After I arrive at work, I login immediately, check all chat groups and emails, have a look at the teachers board, prepare the desks for the students, and print out all tests and materials I will need that day. I may also prep some more for my afternoon and evening classes, depending on my morning time management. Other times, I might just grab a coffee and chill with the teachers - chatting about project ideas or weekend activities.
What Is a Typical Class is Like?
During class I am fully prepped and ready to teach for three to six hours. The students usually come in around 3:50 pm and at about 4 pm I check their i-learning homework and hand out their Day 1 or Day 2 vocabulary tests. Once their tests are completed we begin with class, and every hour take a 7 minute break where I will either eat the food I prepared and chat to other teachers or sit in class and converse with my students. Class goes by pretty quickly and most of the time you need to adjust your class, so that students can learn the material within the allocated time.
What Do I Do Once I am Done Teaching for the Day?
At first, adjusting to a 4-10 pm schedule can be quite difficult, but once you get into a rhythm of going to bed at a reasonable hour, you will not feel so out of sync. On the nights that I finish at 10 pm, I will wind down class around 9:55 pm and walk or bike home afterwards. Then I will do some food prep and hop into bed around 12 am. I find that reading really helps to fall asleep at a reasonable hour. On the longer teaching nights my bed time is usually around 12:30 am.
On the days I finish my teaching day at 7 pm, I will either relax at home and catch up on my favorite TV shows, meet with friends for dinner and drinks, go to a café and study Korean, or catch up on some grocery shopping at the store. Most Chungdahm teachers will have at least two nights a week where they finish at 7 pm, so I try to use one of those nights to do something fun and the other to just chill at home.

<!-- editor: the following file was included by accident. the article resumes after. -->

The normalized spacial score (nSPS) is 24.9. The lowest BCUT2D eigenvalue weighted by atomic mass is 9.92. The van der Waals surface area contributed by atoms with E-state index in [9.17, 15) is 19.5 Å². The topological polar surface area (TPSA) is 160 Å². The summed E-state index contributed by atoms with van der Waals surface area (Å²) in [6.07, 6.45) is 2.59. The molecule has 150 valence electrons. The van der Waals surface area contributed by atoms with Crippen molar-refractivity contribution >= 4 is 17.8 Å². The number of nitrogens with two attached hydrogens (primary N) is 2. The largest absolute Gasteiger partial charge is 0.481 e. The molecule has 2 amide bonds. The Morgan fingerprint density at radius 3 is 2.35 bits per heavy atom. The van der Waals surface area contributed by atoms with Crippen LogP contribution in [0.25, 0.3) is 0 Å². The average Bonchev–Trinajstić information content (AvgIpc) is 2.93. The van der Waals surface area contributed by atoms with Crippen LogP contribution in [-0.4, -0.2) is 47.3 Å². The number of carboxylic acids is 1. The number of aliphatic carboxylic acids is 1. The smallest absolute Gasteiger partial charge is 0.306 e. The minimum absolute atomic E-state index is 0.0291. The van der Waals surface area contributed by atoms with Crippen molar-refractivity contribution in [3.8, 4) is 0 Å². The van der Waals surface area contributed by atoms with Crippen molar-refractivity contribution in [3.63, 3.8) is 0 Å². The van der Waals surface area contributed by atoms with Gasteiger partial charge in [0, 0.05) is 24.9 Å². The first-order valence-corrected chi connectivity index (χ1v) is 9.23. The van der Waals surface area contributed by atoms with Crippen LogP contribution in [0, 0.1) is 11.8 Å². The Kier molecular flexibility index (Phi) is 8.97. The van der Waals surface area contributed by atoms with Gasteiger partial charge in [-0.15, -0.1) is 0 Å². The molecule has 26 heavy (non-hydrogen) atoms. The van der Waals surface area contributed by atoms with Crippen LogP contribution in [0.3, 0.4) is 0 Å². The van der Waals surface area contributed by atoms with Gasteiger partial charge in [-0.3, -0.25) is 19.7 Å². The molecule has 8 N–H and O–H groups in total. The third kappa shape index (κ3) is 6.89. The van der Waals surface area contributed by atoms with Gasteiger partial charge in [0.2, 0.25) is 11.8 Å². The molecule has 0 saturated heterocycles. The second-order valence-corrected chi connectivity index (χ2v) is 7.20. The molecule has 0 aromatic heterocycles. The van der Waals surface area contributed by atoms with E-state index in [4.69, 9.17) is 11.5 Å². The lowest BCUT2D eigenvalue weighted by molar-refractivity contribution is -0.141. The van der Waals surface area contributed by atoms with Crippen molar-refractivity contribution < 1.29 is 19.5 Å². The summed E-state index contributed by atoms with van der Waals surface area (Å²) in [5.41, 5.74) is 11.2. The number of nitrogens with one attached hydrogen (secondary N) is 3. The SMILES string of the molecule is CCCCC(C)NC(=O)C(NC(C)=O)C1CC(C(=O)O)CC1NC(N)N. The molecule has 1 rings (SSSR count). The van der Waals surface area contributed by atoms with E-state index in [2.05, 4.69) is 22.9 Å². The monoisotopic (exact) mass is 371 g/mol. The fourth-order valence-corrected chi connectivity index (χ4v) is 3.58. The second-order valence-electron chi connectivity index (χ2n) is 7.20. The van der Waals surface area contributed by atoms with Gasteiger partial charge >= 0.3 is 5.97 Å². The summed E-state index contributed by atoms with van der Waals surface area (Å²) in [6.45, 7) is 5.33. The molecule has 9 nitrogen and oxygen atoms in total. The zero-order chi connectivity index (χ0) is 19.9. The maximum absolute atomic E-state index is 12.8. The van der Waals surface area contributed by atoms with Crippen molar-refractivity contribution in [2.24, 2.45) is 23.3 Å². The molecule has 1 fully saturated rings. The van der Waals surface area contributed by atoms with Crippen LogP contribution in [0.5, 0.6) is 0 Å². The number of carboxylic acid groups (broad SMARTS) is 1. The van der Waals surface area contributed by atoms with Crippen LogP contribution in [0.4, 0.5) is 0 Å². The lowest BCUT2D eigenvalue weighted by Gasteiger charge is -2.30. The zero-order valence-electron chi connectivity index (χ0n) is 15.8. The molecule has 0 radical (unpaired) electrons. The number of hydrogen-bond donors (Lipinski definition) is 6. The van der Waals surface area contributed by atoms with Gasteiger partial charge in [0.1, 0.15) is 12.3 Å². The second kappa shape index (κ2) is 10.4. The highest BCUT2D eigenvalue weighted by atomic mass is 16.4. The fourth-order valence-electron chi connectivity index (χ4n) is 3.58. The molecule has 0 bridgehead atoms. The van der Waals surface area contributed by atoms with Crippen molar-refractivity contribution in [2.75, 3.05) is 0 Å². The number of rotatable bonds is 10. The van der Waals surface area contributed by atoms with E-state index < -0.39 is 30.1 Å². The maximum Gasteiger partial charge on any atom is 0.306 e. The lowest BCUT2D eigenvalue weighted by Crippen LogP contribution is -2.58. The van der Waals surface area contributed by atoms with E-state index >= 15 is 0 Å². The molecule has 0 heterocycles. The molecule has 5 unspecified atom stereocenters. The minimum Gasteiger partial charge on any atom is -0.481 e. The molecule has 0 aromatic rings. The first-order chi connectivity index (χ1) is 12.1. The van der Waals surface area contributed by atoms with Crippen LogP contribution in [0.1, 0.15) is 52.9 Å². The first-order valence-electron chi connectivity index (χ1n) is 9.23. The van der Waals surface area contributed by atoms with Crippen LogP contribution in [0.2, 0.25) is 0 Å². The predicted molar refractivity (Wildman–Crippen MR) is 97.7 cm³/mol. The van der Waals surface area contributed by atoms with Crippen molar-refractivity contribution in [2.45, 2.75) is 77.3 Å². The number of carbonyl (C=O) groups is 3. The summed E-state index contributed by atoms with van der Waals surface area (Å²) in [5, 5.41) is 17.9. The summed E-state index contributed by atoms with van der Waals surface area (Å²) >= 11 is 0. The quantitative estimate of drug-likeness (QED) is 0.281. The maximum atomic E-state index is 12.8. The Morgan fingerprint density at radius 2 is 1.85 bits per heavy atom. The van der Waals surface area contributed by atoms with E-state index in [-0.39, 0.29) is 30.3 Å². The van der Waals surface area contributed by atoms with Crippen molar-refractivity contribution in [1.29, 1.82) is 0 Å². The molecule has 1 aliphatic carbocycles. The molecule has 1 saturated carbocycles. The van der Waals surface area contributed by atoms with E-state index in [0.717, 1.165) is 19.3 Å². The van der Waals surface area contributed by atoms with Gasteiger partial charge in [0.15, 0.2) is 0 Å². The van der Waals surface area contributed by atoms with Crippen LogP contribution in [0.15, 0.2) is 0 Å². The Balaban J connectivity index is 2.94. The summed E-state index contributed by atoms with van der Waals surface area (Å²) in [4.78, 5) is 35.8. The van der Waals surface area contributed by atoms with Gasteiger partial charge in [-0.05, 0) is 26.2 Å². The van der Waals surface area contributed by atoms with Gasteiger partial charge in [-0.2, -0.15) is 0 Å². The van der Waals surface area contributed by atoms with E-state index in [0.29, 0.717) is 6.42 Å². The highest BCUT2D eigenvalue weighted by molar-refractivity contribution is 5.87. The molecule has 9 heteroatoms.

Like I said before, all branches vary, so at my branch once in a while an instructor will have to perform homework class, detention class or make tests. These classes are for students who didn't complete their i-learning or vocabulary homework, or if they failed their Day 2 tests. This is usually conducted for an hour after class and there is a schedule that is fairly rotated among all employees.
I hope this blog has been helpful to give you a better idea of what working at ChungDahm Learning is like.
It is no surprise that Tijana Huysamen, a South African born Capetownian, avid traveler and travel journalist, fell in love with South Korea and its people. After Tijana arrived in South Korea in 2010, she had the opportunity to live in the heart of the Korean countryside. During her time spent in Chungnam province she learned to speak Korean, prepare Korean food and experience the humble nature of the countryside people. After a year break in New York, Tijana jumped at the opportunity to return to Korea again, and is currently working at the CDI Jamsil Branch, in Jamsil, Seoul. Read Tijana’s Aclipse blog to gain a unique perspective on Korea and her shared experiences and adventures both in a major city and in the countryside. Follow Tijana on Twitter @TeeAnni or email firstname.lastname@example.org to request more information on teaching in Korea!